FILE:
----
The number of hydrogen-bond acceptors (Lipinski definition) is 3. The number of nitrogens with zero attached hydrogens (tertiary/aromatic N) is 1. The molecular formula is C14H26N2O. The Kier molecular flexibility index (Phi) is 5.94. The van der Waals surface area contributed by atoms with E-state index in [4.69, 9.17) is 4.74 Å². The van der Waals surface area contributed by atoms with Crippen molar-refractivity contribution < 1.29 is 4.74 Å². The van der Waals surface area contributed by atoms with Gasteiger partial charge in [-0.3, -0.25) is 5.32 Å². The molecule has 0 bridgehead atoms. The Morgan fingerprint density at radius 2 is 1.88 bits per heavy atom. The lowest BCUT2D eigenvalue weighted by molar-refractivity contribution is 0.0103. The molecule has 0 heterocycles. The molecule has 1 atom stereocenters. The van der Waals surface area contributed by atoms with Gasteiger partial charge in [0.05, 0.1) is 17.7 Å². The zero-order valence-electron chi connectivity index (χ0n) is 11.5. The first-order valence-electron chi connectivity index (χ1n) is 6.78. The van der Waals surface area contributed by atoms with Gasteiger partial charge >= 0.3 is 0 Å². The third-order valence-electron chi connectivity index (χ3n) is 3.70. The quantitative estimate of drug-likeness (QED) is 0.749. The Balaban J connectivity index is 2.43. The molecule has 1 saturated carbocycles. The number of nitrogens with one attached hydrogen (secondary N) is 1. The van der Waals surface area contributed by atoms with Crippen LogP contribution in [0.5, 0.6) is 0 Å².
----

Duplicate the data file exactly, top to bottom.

The number of hydrogen-bond acceptors (Lipinski definition) is 3. The number of nitrogens with zero attached hydrogens (tertiary/aromatic N) is 1. The molecular formula is C14H26N2O. The Kier molecular flexibility index (Phi) is 5.94. The van der Waals surface area contributed by atoms with E-state index in [4.69, 9.17) is 4.74 Å². The van der Waals surface area contributed by atoms with Crippen molar-refractivity contribution < 1.29 is 4.74 Å². The van der Waals surface area contributed by atoms with Gasteiger partial charge in [-0.3, -0.25) is 5.32 Å². The molecule has 0 bridgehead atoms. The Morgan fingerprint density at radius 2 is 1.88 bits per heavy atom. The lowest BCUT2D eigenvalue weighted by molar-refractivity contribution is 0.0103. The molecule has 0 heterocycles. The molecule has 1 atom stereocenters. The van der Waals surface area contributed by atoms with Gasteiger partial charge in [0.05, 0.1) is 17.7 Å². The zero-order valence-electron chi connectivity index (χ0n) is 11.5. The first-order valence-electron chi connectivity index (χ1n) is 6.78. The van der Waals surface area contributed by atoms with Gasteiger partial charge >= 0.3 is 0 Å². The third-order valence-electron chi connectivity index (χ3n) is 3.70. The quantitative estimate of drug-likeness (QED) is 0.749. The Balaban J connectivity index is 2.43. The molecule has 1 saturated carbocycles. The number of nitrogens with one attached hydrogen (secondary N) is 1. The van der Waals surface area contributed by atoms with Crippen LogP contribution in [0.5, 0.6) is 0 Å².